I have long needed extra help in the house. McColleague is a one woman wonder, a dynamo, and does far more than the actual six hours a week she's actually paid for. Still, no matter how far we stretch those six hours, they in no way cover all that needs doing. This means that when McColleague isn't here, I fill in the gaps. When I fill in the gaps, my important managerial tasks involving files, reports, budgets and other bits of paperwork, do not happen. When vital bits of paper don't arrive on Important Person's desks on the appointed day, I receive terse little emails, stressing how very important it is that the visitor statistics are received on time. I then have to send terse little replies about how very important it is to have the house open on time for people to visit in the first place. Before you know it we're all being terse, and where is the love?
Of course money is always the problem. No finances for extra hours for McColleague, let alone for an additional member of staff. So, I put out a plea for conservation volunteers to help in the house.
To my utter astonishment, someone was interested! A delightful young woman applied to become a full time volunteer conservation assistant. The question was, would she be put off by the actuality of the job itself? The perception is that there will be lots of wearing white cotton gloves, cleaning ceramics with a cotton bud or dusting with a pony hair brush. The truth is that interesting, meticulous tasks like those take up a tiny proportion of the working year, with the vast majority of the time taken up with boring old hoovering and dusting. There just isn't time to do anything else before the house opens to the public each day. The basics are dull, but necessary. Bat poo needs to be hoovered up, dead flowers need to be replaced with fresh ones, litter bins need emptying and loo rolls replacing.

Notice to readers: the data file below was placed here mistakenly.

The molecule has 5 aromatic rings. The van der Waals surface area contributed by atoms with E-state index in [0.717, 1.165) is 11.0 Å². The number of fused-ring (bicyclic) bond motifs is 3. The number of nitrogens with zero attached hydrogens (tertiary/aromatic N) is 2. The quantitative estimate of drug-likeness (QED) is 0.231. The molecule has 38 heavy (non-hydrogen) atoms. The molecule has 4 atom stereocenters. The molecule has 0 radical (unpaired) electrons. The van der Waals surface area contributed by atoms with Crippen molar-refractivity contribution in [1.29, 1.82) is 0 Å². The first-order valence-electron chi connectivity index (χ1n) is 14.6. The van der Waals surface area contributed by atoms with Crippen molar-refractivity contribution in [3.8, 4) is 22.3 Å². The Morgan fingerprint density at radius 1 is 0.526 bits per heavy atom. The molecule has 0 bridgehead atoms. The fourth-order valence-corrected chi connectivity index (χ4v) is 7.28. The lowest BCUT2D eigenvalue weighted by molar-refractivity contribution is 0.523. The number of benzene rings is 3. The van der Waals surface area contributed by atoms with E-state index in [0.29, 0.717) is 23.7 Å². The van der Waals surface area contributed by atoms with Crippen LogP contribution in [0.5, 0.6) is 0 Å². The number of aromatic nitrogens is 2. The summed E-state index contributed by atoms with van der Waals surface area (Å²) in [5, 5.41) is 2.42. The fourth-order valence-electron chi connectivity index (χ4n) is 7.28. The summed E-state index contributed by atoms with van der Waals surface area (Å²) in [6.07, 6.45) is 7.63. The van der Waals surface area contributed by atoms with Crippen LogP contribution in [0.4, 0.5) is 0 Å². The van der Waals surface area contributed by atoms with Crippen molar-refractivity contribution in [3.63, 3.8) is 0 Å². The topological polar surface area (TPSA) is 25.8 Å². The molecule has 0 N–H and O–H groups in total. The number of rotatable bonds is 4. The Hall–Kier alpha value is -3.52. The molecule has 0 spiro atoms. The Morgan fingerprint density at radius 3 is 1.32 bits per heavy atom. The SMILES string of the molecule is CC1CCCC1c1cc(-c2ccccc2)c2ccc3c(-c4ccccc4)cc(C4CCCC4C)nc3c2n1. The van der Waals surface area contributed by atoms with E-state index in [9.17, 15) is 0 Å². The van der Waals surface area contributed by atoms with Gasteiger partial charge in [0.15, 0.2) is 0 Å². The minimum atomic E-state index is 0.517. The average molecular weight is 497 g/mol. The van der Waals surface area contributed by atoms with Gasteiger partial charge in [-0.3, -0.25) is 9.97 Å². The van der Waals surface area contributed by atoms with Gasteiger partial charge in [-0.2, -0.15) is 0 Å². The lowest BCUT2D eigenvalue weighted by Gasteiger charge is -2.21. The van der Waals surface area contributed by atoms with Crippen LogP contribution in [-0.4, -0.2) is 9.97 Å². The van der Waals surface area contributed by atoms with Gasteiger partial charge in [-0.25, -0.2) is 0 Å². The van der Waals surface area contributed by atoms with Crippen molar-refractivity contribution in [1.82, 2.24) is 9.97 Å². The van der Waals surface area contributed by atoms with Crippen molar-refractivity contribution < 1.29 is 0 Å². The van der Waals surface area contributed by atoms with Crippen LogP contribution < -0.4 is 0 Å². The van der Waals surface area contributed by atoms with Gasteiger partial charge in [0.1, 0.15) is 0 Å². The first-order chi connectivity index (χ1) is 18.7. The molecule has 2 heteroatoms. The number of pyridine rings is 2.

All of this was explained in advance, in great detail to our New Girl, and, to her credit, she still turned up to give it a go. Along with the conservation side of things, she was also interested in learning about how a heritage site is managed, so at least she's getting an honest experience.
I hope she finds it has been worthwhile. (There is a tendency to worry you're not giving your volunteer interesting enough tasks, so you end up emptying the bins and doing the hoovering while they get to do something more glamorous or fun. Several of my counterparts at other properties have fell into the same trap. I am trying hard not to let it happen this time. The job is what it is, after all.) She keeps coming back, and she's still smiling, so it bodes well.
A key educational moment came fairly early on in her volunteerhood. Myself, McColleague and the New Girl were outside installing solar powered lights along the path, ready for an evening event. The lights were mounted on the end of a black plastic stick, with a pointy end, so you can just push them into the ground wherever you need them. Well, in theory, anyway. The ground was proving too hard.
"McColleague, " I yelled down the path. "Fetch the hammer and a bit of wood!"
I turned to smile at the New Girl. "There," I said. "When you hear me call for the hammer and a bit of wood, you know that's proper conservation."
This week I have told her to bring her wellies, as I have another conservation project in store. If she sticks with it, I may break out the cotton buds and white gloves, as a treat.